“The Women’s Safety Summit is vital, but for the next step we must bring our First Nations women and girls, communities, and organisations together with bureaucrats and politicians around the far wider set of issues that are at play. We need First Nations gender justice and equality to be considered and embedded in all government policy at all levels, to support and enable women to lead, participate and drive meaningful change.

“First Nations people have been calling for a specific, dedicated approach to the unique issues our women and girls face for a very long time. This current plan is important, and we absolutely have to be a part of this process, but we need a standalone national action plan to respond to the diverse lived realities, needs and aspirations of First Nations women and girls. This is one of the major recommendations of my Wiyi Yani U Thangani (Women’s Voices) Report.

“There has never been a national framework to respond to the inequality experienced by First Nations women and girls. We are always afterthoughts or add-ons, and we need to move away from this type of response where our voices are not being included, where we are not leading these processes. We hold the solutions, and it is time that governments work with us to implement them.”

Sex Discrimination Commissioner Kate Jenkins

“The National Plan to reduce Violence against Women and their Children 2010-2022 has been an excellent and pioneering framework, setting priorities for prevention and response to violence, establishing infrastructure such as Our Watch, ANROWS, 1800Respect, supporting national collaboration and providing resources. While there has been progress since 2010 as a result of the Plan, the change required to address the global epidemic of violence against women and children is a long-term project.

“While the first National Plan had a targeted focus on domestic and family violence, the context has now changed. It is important to recognise the broader systemic experiences of gender-based violence, including domestic and family violence, femicide and filicide, sexual harassment, online violence, sexual violence and violence in residential settings. I welcome the inclusion of sexual harassment and violence in the last plan which has already contributed towards positive action. We know that violence against women in all its forms is interconnected, intersectional and driven by gender inequality.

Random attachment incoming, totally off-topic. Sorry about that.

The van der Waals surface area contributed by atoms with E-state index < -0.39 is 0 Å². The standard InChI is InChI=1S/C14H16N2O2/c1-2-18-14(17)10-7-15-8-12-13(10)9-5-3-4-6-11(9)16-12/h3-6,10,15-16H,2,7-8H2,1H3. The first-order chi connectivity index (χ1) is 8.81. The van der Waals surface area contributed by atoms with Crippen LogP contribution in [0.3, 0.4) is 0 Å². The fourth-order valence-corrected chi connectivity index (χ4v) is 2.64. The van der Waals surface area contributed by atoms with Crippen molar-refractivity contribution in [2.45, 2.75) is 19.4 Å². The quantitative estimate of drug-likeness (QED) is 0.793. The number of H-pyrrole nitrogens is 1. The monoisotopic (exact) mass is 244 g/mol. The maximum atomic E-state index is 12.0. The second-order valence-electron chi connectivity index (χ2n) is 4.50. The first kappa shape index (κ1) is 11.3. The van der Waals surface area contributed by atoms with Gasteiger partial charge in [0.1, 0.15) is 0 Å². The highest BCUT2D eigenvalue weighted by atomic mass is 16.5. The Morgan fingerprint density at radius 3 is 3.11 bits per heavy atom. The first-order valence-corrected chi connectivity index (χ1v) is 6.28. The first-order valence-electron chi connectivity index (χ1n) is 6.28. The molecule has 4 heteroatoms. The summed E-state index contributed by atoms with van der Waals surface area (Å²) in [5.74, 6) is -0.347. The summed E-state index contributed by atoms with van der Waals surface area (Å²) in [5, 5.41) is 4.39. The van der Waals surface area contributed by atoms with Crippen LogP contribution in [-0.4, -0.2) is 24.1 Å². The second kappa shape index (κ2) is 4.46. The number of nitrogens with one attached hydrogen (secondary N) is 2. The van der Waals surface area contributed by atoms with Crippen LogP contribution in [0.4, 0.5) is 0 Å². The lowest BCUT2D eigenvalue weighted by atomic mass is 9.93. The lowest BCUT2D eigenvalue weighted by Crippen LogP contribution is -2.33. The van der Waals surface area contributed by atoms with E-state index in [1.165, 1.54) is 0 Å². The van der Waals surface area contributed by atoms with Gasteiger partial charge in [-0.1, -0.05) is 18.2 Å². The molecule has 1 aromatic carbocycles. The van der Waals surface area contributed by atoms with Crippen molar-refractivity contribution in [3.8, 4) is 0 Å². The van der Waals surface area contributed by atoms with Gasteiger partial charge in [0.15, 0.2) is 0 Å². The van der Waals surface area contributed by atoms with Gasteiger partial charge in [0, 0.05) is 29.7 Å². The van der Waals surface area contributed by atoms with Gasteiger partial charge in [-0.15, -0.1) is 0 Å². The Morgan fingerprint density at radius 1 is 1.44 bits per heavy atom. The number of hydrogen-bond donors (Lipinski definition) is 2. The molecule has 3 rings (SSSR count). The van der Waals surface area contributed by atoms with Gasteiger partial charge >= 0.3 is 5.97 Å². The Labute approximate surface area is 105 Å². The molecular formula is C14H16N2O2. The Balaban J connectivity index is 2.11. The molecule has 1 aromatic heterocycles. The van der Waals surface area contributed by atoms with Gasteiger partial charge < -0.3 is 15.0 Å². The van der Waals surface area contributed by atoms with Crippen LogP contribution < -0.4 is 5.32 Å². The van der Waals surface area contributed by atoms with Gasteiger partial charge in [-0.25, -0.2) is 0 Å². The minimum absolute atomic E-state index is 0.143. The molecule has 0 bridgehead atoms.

“I would particularly encourage the next National Plan to target and address the intersectional drivers and impacts of violence for people from LGBTIQ+ communities, culturally and linguistically diverse communities, Aboriginal and Torres Strait Island communities as well as older and young women, families living in rural, regional and remote communities and people with disabilities.”

Race Discrimination Commissioner Chin Tan

"Women and children from migrant communities who experience family and domestic violence often face additional challenges, including language barriers, a lack of access to networks of support, and insufficient understanding about how or where to seek help.

"Women and children from migrant communities must never be blamed for not seeking help. It is important to acknowledge the additional challenges they face.

"It is incumbent on all governments to ensure that culturally appropriate, accessible supports are made available to women and children from migrant communities, and that these are promoted within those communities including in language."

Disability Discrimination Commissioner Dr Ben Gauntlett

“Women and girls with disability are at an increased risk of violence, abuse, neglect and exploitation both within and outside of their homes. This is reflected in the findings so far from the Disability Royal Commission, which has found that women with disability are significantly more likely to experience all forms of abuse than women without disability. This includes physical and sexual violence, intimate partner violence, emotional abuse and stalking.

"In the next National Plan, I would like to see improved data collection on the experiences of women and girls with disability, which can be used to develop evidence-based policy, prevention and early intervention measures. Increased accessibility of services and supports for women experiencing violence is crucial, along with funding for disability-specific services and supports.

"I would also like to see extensive training for front-line domestic and family support services workers on intersectionality, to assist them in responding to the needs of women and girls with disability, and the development of frameworks to address the rights of women with disability including the elimination of forced sterilisation, reduced use of restrictive practices and respect for supported decision-making.”